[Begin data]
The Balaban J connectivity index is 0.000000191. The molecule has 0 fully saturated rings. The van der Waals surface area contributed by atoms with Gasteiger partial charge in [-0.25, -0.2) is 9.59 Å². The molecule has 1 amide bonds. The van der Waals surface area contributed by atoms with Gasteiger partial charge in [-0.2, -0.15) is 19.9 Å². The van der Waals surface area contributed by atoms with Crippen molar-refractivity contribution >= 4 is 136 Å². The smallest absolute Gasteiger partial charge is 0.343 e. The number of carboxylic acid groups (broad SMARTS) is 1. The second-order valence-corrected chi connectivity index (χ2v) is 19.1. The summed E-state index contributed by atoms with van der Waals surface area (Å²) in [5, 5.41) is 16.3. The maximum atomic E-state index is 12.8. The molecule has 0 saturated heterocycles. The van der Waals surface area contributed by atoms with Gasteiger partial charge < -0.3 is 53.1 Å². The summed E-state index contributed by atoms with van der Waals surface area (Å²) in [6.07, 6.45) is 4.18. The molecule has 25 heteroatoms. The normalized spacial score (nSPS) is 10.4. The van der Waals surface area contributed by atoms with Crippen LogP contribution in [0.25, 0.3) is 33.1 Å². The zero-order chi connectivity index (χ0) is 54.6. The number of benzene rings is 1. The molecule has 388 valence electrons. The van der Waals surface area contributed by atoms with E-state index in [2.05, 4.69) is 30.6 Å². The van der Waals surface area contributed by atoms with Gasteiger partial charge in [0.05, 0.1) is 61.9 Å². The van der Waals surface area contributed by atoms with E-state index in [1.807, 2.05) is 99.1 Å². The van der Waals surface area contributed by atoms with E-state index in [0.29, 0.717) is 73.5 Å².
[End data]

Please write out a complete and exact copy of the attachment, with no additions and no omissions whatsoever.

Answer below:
The Balaban J connectivity index is 0.000000191. The molecule has 0 fully saturated rings. The van der Waals surface area contributed by atoms with Gasteiger partial charge in [-0.25, -0.2) is 9.59 Å². The molecule has 1 amide bonds. The van der Waals surface area contributed by atoms with Gasteiger partial charge in [-0.2, -0.15) is 19.9 Å². The van der Waals surface area contributed by atoms with Crippen molar-refractivity contribution >= 4 is 136 Å². The smallest absolute Gasteiger partial charge is 0.343 e. The number of carboxylic acid groups (broad SMARTS) is 1. The second-order valence-corrected chi connectivity index (χ2v) is 19.1. The summed E-state index contributed by atoms with van der Waals surface area (Å²) in [5, 5.41) is 16.3. The maximum atomic E-state index is 12.8. The molecule has 0 saturated heterocycles. The van der Waals surface area contributed by atoms with Gasteiger partial charge < -0.3 is 53.1 Å². The summed E-state index contributed by atoms with van der Waals surface area (Å²) in [6.07, 6.45) is 4.18. The molecule has 25 heteroatoms. The normalized spacial score (nSPS) is 10.4. The van der Waals surface area contributed by atoms with Crippen LogP contribution in [0.25, 0.3) is 33.1 Å². The zero-order chi connectivity index (χ0) is 54.6. The number of benzene rings is 1. The molecule has 388 valence electrons. The van der Waals surface area contributed by atoms with E-state index in [2.05, 4.69) is 30.6 Å². The van der Waals surface area contributed by atoms with Gasteiger partial charge in [0.05, 0.1) is 61.9 Å². The van der Waals surface area contributed by atoms with E-state index in [1.807, 2.05) is 99.1 Å². The van der Waals surface area contributed by atoms with E-state index in [0.29, 0.717) is 73.5 Å².